Federal Reserve Chairman Says Trump Can’t Fire Him

March 11, 2019 Updated: March 11, 2019

Federal Reserve Chairman Jerome Powell believes President Donald Trump doesn’t have the legal authority to fire him and intends to serve out the rest of his four-year term.

In an interview with “60 Minutes” aired on March 10, host Scott Pelley asked Powell if the president can fire the chair of the Federal Reserve.

“Well, the law is clear that I have a four-year term. And I fully intend to serve it,” Powell responded.

“So no, in your view?” Pelley asked.

“No,” Powell answered.

Last year, Trump repeatedly criticized the central bank for raising interest rates, raising the possibility that he may fire Powell, his appointee. The question was settled when Trump’s chief economic adviser said on Dec. 26 that Powell’s job is “100 percent safe.”

The law is not clear on whether or not the president can remove the chairman of the central bank. Trump appointed Powell in late 2017. Powell has raised rates five times since, drawing increasingly fiery criticism from Trump. In December 2018, the president wrote on Twitter that the Federal Reserve is the “only problem” for the American economy. In November 2018, he told The Wall Street Journal that the central bank “is a much bigger problem than China.”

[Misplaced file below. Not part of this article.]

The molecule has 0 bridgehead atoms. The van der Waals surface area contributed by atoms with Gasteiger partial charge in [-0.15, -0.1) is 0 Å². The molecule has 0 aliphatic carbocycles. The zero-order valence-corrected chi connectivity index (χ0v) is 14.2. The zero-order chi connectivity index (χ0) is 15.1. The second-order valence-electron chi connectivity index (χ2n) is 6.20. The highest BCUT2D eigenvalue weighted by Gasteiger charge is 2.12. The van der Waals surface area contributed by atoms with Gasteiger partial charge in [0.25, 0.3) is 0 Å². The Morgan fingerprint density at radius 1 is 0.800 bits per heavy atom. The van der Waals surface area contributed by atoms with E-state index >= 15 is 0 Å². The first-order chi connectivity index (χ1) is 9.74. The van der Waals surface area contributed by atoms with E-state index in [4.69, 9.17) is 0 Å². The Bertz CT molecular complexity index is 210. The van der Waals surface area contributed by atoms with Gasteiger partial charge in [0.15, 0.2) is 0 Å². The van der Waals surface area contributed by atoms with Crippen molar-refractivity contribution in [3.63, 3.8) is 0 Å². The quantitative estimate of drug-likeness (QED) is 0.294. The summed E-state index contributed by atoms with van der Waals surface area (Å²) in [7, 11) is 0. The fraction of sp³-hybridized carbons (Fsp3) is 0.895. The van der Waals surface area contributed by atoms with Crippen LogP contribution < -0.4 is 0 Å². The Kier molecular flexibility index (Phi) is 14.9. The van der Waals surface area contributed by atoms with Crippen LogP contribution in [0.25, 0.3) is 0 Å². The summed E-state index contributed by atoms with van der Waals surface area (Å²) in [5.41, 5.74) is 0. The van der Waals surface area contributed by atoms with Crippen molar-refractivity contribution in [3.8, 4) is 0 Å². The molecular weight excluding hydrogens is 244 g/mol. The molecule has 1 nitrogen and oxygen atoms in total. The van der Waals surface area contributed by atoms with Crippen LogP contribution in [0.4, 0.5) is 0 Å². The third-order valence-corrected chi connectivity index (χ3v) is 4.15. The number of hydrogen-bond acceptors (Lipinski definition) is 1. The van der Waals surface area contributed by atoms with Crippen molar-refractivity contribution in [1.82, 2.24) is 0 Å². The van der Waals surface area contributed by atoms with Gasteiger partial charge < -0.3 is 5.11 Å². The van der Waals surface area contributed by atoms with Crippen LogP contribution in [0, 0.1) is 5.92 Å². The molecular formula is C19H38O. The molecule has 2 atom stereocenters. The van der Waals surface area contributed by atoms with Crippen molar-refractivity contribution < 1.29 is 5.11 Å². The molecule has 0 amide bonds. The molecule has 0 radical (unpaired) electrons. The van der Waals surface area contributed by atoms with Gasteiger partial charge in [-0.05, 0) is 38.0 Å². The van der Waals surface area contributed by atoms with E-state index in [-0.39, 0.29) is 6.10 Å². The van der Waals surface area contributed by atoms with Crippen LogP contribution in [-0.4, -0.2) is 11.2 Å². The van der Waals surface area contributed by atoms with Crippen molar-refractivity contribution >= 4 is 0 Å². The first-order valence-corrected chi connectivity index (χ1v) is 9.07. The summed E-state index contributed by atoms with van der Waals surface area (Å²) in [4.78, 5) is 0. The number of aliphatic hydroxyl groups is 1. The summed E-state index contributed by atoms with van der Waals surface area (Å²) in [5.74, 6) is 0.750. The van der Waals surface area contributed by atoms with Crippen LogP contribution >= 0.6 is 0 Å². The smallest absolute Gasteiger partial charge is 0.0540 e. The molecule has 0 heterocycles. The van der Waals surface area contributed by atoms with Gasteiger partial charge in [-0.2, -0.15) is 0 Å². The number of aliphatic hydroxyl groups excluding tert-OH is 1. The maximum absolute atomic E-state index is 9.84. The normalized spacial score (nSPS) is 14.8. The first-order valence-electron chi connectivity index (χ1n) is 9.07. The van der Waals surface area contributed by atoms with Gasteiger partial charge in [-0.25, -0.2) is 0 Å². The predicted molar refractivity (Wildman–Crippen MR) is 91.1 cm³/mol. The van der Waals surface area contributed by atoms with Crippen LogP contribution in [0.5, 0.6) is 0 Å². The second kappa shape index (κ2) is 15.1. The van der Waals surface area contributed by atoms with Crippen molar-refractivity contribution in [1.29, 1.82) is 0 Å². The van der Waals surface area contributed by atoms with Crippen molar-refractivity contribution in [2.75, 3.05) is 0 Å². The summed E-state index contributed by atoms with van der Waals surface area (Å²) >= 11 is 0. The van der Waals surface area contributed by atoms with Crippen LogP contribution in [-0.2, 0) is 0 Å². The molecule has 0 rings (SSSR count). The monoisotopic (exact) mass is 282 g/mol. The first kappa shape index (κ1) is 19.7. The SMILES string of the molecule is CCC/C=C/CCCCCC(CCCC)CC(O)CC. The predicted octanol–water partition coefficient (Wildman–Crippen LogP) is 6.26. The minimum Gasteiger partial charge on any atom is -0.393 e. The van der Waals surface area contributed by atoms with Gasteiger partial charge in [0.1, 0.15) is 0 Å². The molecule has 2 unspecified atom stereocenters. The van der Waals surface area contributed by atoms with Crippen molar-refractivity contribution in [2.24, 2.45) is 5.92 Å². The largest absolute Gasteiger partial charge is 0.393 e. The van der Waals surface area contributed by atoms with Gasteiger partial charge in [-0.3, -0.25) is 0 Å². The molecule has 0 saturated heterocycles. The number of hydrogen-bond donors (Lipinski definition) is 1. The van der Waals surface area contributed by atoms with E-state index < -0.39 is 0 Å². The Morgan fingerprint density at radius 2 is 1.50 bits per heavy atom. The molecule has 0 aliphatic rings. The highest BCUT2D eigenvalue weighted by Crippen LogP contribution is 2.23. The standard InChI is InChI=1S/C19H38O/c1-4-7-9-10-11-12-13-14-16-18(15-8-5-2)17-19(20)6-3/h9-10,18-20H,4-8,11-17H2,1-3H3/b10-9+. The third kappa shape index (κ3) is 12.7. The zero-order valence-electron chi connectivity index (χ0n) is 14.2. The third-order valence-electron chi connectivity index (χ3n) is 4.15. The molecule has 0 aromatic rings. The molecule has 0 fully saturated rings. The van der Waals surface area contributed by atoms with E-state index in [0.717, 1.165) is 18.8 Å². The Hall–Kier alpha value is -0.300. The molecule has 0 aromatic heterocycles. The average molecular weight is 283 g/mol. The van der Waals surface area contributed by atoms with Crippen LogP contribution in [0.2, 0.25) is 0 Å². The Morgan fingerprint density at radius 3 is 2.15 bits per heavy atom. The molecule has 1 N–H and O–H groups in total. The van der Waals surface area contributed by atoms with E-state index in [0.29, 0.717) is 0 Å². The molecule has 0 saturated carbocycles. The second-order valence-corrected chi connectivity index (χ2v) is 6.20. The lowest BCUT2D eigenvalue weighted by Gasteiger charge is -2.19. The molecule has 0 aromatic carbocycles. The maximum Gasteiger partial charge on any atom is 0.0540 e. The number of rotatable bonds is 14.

When presented with one of the president’s criticisms, Powell declined to comment and reasserted the Fed’s independence.

“My duty is one that Congress has given us, which is to use our tools to achieve maximum employment and stable prices and to supervise and regulate banks so that they treat their customers fairly and so that they’re strong, well-capitalized, and can perform their critical function in good times and bad,” Powell said. “That’s my job.”

The central bank didn’t raise interest rates in January this year for this first time during Powell’s tenure. The Fed kept interest rates at an all-time low throughout the eight years of Barack Obama’s presidency.

Epoch Times Photo

“We are directed to take, to execute policy, in a strictly nonpolitical way, serving all Americans and that’s what we do. We are independent in that sense. Our decisions on rates can’t be reversed by any other part of government,” Powell said.

The central bank is the sole vehicle for creating money in the United States, with much of the supply created via unbacked bank loans, similar to creating money out of nothing.

Congress also tasked the Federal Reserve to keep inflation steady and prevent financial crises, but the bank’s policies have nevertheless repeatedly led to and amplified the crises it was created to prevent.

Shortly before announcing his presidential bid in 2015, Trump suggested that moving back to the gold standard “would be wonderful,” but hard to do because the United States no longer has the gold needed. Under a gold-standard banking system, every dollar is backed by gold held by the government.

“We used to have a very very solid country because it was based on the gold standard,” Trump told WMUR on March 27, 2015. “We don’t have that anymore.”

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